Here we are, nearly three decades later talking about the North American Free Trade Agreement (NAFTA) once again, proposing renegotiation to make it more favorable to U.S. manufacturing. There were a lot of doubts about NAFTA back in 1990 and 1991—many uncertainties about how this deal would play out in a country we didn’t know much about back then.
The other day while cleaning out some old files (paper, not computer files, which gives you an idea of how old these are), I came across some articles and editorials I’d saved. (I think clipping good editorials and articles is a journalist’s “hoarding” problem.) One article in the Wall Street Journal, dated October 4, 1990, written by then manufacturing guru Peter F. Drucker, was titled, "Mexico’s Ugly Duckling—the Maquiladora." The maquiladora is a “twin plant” that companies set up, with one facility located on the Mexican border in the United States and another in Mexico. Drucker noted in his article that Mexico was the United States’ third largest trading partner after Canada and Japan. My, how things have changed!
Drucker provides a brief history of Mexico’s nationalist government starting in the 1860s, when the goal of President Benito Juarez was “to keep out the gringos by building a nation of self-contained Indian peasant farmers.” That didn’t work out so well, so European bankers and industrialists were brought in. (That explains why I met so many people living in Mexico City with Germanic last names!)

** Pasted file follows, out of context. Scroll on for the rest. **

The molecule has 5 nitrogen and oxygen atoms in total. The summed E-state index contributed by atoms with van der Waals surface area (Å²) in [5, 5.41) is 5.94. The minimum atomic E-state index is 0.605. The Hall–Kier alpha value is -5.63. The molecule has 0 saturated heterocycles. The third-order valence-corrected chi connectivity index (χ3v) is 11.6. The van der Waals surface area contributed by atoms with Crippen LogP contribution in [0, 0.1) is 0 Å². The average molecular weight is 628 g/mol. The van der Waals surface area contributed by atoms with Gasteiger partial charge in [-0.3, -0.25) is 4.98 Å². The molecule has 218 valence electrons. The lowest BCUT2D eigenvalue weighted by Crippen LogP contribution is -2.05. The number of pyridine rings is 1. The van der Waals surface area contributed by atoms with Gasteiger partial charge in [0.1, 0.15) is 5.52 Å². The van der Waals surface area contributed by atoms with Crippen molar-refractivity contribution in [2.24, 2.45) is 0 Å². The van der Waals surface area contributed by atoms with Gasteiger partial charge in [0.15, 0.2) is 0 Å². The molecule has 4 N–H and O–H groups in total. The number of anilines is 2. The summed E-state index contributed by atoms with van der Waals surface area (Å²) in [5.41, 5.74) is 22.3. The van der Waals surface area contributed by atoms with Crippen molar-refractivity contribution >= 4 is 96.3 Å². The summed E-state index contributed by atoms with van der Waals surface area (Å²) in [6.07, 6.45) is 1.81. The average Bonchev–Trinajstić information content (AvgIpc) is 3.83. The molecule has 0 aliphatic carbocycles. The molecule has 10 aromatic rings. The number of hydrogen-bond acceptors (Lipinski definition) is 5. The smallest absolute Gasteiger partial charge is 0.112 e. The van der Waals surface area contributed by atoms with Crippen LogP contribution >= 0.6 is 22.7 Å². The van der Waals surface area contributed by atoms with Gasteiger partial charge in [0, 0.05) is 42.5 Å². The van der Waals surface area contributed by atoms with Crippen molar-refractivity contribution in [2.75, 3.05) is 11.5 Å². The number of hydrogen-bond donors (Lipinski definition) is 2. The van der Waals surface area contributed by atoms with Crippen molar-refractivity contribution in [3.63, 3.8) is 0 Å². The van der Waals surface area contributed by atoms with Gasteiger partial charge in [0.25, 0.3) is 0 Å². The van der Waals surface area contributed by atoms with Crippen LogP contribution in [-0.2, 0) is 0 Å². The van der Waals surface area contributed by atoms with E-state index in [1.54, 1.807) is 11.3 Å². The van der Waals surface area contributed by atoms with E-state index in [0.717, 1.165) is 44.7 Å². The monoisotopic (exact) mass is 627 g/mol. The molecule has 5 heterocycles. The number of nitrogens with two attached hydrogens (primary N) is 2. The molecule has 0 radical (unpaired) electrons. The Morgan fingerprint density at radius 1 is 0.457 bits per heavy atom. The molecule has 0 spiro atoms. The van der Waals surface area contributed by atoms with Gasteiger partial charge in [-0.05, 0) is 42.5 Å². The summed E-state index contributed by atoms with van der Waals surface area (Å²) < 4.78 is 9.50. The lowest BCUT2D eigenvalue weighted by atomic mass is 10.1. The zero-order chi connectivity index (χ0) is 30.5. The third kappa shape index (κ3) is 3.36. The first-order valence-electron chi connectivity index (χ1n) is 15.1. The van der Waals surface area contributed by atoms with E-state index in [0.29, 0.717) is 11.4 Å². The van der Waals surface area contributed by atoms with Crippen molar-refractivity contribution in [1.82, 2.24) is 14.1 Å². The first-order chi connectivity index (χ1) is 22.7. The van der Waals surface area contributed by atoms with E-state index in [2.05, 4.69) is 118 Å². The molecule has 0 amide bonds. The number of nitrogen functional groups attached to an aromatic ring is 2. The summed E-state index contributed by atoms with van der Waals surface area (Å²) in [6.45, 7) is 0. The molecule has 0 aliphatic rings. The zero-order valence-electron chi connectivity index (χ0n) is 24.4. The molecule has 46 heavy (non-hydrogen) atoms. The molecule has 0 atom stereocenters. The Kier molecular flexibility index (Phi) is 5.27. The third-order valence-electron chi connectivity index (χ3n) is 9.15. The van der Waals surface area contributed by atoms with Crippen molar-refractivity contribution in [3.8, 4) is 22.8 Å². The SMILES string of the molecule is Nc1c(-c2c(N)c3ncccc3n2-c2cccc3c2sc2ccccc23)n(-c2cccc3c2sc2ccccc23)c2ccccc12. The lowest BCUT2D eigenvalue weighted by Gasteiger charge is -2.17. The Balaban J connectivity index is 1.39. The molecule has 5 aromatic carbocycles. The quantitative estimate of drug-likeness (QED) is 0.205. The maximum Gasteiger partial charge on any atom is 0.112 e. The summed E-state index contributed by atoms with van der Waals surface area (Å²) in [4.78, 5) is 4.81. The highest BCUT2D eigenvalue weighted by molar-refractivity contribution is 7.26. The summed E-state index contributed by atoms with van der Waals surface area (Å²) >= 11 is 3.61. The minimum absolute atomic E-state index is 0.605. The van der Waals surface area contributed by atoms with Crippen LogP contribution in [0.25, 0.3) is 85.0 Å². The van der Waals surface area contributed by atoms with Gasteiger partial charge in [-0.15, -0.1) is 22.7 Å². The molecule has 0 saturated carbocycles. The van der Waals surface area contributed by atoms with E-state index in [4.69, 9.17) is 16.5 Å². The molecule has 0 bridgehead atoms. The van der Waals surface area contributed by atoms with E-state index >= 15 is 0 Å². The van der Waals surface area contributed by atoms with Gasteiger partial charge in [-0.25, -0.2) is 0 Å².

|The currently fraught relations with Mexico and possible redo of NAFTA will have repercussions on both sides of the border, and they could be problematic for some U.S.-based plastics processors. Read “ U.S.-Mexico breakup would hurt injection molders and suppliers on both sides of the border ” to find out how.|
The maquiladora, said Drucker, was Mexico’s “one economic success.” While Mexico restricted ownership or banned outright ownership of Mexican industries by foreigners, they came up with a novel idea. The maquiladora would allow parts to flow across the border into Mexico duty-free, become finished goods, then be exported to the United States, “subject to American duty only on the value added in Mexico,” a VAT or value added tax.
Drucker noted the dramatic evolution of Mexican industries thanks to the maquiladora phenomenon, starting out with simple assembly of parts and products by mostly unskilled, low-wage employees across the border using older equipment. It became an amazing success story, yet, as Drucker pointed out, the “maquiladora has been treated as Mexico’s ugly duckling rather than its swan. That it is unpopular in Mexico City is understandable. It flagrantly contradicts everything the Mexican intellectual holds sacred: A belief in statism and a deeply ingrained suspicion of the yanqui.”
At the time Drucker wrote this article, Mexico hadn’t yet realized what was to come thanks to the maquiladoras that opened a door between the United States and Mexico. It also provided Mexico with a way to attract foreign investment. At first, the maquiladoras were allowed to produce only for the U.S. market, Drucker explained, and “needed to develop its home market,”